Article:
|5 Mar 2012||Original question 5 removed, and so the old question 6
|15 Mar 2012||Question 3 has been modified. It used to say that
you should write a predicate |
|24 Mar 2012||Q5/COMP9814: |
true ; false.
This assignment is worth 10% of the assessment for COMP9414 Artificial Intelligence and/or 10% of the assessment for COMP9814 Extended Artificial Intelligence, subject to the assessment formula, which is given in the Course Introduction, linked on the class home page.
In this assignment, you are to write Prolog procedures to perform some list and tree operations. The aim of the assignment is to give you experience with typical Prolog programming techniques.
At the start of your program, place a comment containing your full name, student number and assignment name. You may add additional information like the date the program was completed, etc. if you wish.
At the start of each Prolog predicate that you write, write a comment describing the overall function of the predicate.
Advice on the use of comments and meaningful identifiers in Prolog can be found under comments in the Prolog Dictionary.
A significant part of completing this assignment will be testing the code you write to make sure that it works correctly. To do this, you will need to design test cases that exercise every part of the code.
You should pay particular attention to "boundary cases", that is,
what happens when the data you are testing with is very small, or in
some way special. For example (not all of these matter in all cases, so
for example with
sqrt_table, negative numbers don't have
square roots, so it doesn't make sense to ask whether your code works with
With each question, some example test data are provided to clarify what the code is intended to do. You need to design further test data. Testing, and designing test cases, is part of the total programming task. If you are unsure what your code is supposed to do in a particular case, don't guess - ask! E-mail to the lecturer is often the most convenient way.
Questions marked COMP9814 only need only be answered by students enrolled in COMP9814. (Students enrolled in COMP9414 are welcome and encouraged to solve these problems but their solutions will not be assessed.)
It is important to use exactly the names given below for your predicates, otherwise the automated testing procedure will not be able to find your predicates and you will lose marks. Even the capitalisation of your predicate names must be as given below.
Please send any questions about this assignment to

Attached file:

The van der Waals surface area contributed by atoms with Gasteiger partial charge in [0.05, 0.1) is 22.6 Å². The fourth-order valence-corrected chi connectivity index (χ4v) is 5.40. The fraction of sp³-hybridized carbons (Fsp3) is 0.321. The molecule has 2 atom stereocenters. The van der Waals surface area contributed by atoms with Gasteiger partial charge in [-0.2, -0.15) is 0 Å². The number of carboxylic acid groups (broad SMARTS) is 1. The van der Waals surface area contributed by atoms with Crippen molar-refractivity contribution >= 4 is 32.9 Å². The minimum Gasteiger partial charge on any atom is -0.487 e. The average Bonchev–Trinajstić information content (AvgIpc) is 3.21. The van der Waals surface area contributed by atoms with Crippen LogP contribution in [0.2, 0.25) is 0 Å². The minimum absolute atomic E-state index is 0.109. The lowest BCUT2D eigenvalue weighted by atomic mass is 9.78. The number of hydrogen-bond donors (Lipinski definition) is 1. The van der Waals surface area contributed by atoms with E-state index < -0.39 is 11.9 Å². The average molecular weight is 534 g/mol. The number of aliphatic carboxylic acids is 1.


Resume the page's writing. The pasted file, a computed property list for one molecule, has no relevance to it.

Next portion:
billw - full e-mail details at
sumsq_even(Numbers, Sum)that sums the squares of only the even numbers in a list of non-negative whole numbers. Example:
?- sumsq_even([1,3,5,2,4,6,8,7], Sum). Sum = 120 ; false.
Note that it is the element of the list, not its position, that should
be tested for oddness. (The example computes
2*2 + 4*4 + 6*6 +
8*8.) Think carefully about how the predicate should behave on
the empty list — should it fail or is there a reasonable value
Sum can be bound to?
In order to decide whether a number is even or odd, you can use the
built-in Prolog operator
N mod M, which computes the remainder
after dividing the whole number
N by the whole number
M. Thus a number
N is even if the goal
0 is N mod 2 succeeds. Remember that arithmetic expressions
X + 1 and
N mod M are only evaluated,
in Prolog, if they appear after the
is operator. So
0 is N mod 2 works, but
N mod 2 is 0 doesn't work.
likes(mary, apple). likes(mary, pear). likes(mary, grapes). likes(tim, mango). likes(tim, apple). likes(jane, apple). likes(jane, mango).NOTE: do not include these in your solution file.
Write a predicate
all_like(What, List) that succeeds if
List is empty or contains only persons that like
What, according to the predicate
?- all_like(apple,[mary, tim]). true ; false. ?- all_like(grapes,[mary, tim]). false. ?- all_like(pear,). true ; false.
COMP9814 only: Write a predicate
List to the list of
all persons who like
?- all_like_find(mango, Who). Who = [tim, jane] ; false.
Note that your
all_like predicate will be tested with
likes(Who, What) facts to those in the
sqrt_table(N, M, Result)that binds
Resultto the list of pairs consisting of a number and its square root, from
Mare natural numbers, and
N >= M. For example: